Wired Bass - Free Ableton Live Instrument Pack


Hello everybody!

While beta testing some of the new features of the upcoming 1.2 update for CV Toolkit – Standalone Version, we thought it'd be a great idea to work on a little gift for all you modular ehnthusiastics out there: a free Ableton Live instruments pack.

This instrument pack contains 10 multi-sampled bass patches for Ableton Live's Sampler instrument. These patches were created using a Eurorack modular synthesizer and CV Toolkit – Standalone Version.

We tried to come up with analog bass sounds that can work great in many different music genres by using variety of different oscillators, filters and synthesis techniques. 


All samples were recorded through an Universal Audio Apollo interface at 24 bits, 48 kHz.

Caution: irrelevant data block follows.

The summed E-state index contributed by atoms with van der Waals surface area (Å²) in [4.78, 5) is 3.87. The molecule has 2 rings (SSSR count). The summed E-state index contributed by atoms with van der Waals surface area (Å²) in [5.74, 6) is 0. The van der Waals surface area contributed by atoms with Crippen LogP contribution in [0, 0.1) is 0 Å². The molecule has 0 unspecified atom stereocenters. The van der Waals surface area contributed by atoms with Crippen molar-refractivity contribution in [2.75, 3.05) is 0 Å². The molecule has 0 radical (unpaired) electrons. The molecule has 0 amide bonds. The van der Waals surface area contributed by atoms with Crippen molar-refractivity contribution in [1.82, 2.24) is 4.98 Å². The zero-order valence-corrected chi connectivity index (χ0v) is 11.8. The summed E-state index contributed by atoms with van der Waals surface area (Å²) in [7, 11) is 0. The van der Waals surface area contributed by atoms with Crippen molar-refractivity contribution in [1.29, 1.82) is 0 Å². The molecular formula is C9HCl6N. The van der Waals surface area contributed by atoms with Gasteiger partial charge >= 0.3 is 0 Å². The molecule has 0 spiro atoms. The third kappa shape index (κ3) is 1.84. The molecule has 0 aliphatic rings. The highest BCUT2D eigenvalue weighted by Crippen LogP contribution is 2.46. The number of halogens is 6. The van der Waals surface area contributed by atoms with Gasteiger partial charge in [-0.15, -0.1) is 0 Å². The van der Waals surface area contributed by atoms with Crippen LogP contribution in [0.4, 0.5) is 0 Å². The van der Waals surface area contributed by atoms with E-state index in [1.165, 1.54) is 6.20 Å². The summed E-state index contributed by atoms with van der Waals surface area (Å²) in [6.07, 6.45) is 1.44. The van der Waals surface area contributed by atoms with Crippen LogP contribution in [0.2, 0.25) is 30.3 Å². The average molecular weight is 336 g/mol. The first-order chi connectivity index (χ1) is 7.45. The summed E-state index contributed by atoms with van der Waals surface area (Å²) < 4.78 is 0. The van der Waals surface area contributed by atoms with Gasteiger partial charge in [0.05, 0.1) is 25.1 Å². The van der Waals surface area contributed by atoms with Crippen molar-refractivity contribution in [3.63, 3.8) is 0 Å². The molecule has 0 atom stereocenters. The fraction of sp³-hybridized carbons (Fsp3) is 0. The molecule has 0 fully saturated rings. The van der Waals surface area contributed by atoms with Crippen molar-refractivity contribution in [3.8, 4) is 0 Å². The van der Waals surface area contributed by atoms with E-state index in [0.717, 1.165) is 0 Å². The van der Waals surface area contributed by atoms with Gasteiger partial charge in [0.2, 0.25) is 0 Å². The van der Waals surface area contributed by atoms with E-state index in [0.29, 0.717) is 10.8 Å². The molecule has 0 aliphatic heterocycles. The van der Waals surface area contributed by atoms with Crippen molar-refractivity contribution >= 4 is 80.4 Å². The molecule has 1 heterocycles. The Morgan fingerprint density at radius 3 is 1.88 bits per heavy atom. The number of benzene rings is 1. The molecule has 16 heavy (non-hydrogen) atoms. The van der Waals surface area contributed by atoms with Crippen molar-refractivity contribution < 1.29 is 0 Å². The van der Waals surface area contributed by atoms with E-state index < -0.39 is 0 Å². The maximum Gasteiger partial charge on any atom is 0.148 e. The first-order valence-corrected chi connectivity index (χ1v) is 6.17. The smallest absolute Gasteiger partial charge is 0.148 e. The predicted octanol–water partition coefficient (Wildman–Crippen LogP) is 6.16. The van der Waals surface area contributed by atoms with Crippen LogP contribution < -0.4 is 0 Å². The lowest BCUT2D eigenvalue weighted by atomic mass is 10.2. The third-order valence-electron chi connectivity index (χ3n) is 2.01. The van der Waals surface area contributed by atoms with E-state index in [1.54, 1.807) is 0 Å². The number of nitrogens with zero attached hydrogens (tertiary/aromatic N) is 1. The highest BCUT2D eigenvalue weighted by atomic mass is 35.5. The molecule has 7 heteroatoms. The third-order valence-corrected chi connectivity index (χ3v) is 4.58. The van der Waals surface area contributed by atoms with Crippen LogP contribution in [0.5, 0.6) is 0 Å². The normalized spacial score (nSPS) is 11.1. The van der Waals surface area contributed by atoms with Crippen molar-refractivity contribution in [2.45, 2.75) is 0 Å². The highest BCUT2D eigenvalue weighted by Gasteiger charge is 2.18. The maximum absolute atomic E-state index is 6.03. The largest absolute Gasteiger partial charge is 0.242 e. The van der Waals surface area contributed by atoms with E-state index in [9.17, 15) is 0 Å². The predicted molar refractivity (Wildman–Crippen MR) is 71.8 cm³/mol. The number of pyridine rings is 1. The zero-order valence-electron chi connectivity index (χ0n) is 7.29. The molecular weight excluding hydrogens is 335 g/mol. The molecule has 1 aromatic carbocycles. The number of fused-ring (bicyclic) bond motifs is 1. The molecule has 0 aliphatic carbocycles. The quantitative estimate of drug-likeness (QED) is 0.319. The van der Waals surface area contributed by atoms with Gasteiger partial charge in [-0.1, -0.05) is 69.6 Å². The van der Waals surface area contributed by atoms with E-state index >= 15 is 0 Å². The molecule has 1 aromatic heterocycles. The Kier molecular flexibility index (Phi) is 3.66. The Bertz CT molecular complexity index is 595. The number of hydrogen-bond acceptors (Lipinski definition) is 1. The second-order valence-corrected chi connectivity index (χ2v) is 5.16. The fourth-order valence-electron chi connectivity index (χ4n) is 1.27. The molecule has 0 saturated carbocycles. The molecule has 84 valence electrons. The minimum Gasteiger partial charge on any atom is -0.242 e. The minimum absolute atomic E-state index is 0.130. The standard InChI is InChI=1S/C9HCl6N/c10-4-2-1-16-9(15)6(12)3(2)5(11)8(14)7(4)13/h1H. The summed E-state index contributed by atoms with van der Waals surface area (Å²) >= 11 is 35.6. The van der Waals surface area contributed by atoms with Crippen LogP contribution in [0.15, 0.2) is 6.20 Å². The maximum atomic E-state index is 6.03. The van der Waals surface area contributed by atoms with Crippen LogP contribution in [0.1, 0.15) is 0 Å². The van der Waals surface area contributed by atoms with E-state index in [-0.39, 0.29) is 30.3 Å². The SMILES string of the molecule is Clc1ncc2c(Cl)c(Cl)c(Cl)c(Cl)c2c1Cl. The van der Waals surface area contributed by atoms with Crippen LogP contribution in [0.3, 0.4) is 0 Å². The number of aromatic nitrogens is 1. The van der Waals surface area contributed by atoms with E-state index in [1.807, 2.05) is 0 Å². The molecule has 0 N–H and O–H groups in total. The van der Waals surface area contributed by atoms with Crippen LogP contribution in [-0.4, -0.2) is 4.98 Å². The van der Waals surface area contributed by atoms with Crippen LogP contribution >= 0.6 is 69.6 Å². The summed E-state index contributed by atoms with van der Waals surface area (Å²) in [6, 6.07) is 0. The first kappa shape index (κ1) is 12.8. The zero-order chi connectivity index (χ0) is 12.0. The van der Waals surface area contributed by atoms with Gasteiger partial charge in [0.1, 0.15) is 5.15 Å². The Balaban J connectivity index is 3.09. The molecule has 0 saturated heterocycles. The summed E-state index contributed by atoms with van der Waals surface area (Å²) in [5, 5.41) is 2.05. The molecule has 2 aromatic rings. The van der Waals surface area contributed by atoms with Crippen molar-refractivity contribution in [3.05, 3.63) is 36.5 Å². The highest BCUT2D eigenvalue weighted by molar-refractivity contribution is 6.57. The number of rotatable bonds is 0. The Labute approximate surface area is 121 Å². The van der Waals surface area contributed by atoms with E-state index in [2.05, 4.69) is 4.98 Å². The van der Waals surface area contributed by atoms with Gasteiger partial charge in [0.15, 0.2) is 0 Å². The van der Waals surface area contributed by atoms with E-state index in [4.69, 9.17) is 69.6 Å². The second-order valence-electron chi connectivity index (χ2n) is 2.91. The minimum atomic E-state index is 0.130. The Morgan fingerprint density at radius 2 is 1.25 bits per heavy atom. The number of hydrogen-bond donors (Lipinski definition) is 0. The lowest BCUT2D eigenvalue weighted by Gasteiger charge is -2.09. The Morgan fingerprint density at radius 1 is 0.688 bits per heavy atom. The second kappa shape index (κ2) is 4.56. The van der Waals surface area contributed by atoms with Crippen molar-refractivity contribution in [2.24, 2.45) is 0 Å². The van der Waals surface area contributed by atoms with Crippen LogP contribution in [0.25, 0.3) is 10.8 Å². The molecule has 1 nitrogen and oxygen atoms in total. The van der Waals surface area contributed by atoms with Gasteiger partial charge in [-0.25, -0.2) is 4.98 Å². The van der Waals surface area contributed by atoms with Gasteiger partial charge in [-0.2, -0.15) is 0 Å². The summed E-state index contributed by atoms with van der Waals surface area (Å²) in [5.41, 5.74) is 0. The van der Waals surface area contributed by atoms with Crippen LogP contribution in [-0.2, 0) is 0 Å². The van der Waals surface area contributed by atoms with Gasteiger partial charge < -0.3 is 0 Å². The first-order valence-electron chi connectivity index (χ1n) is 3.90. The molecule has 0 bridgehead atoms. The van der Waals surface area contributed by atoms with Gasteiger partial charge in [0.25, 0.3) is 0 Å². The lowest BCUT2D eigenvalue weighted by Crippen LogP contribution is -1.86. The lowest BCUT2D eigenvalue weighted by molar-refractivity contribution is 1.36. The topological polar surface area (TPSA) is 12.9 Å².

If you'd like to get updates about our upcoming projects,  follow us on Twitter (@SpektroAudio) or subscribe to our newsletter (don't worry, we hate Spam as much as you do). 

Until next time!

Introducing Spektro DRG - Dual Rhythm Generator

Hi everybody!

We're thrilled to announce that Spektro DRG, our new product, is now available!

DRG or Dual Rhythm Generator is a Max for Live device capable of generating clocks and rhythms that can be used with analog synthesizers and drum machines via control voltage. It's a great solution for syncing your analog / modular synthesizers to Ableton Live.
Like all our cv-related products, DRG also requires an audio interface with DC-coupled outputs or an Expert Sleepers module.

Here's the promo video:

While testing the beta versions, we realized that DRG could be used in many different ways such as for clocking analog sequencers, sequencing drum modules, triggering envelope generators and clocking time-based function generators (such as the 4ms Pingable Envelope Generator and the Mutable Instruments Tides).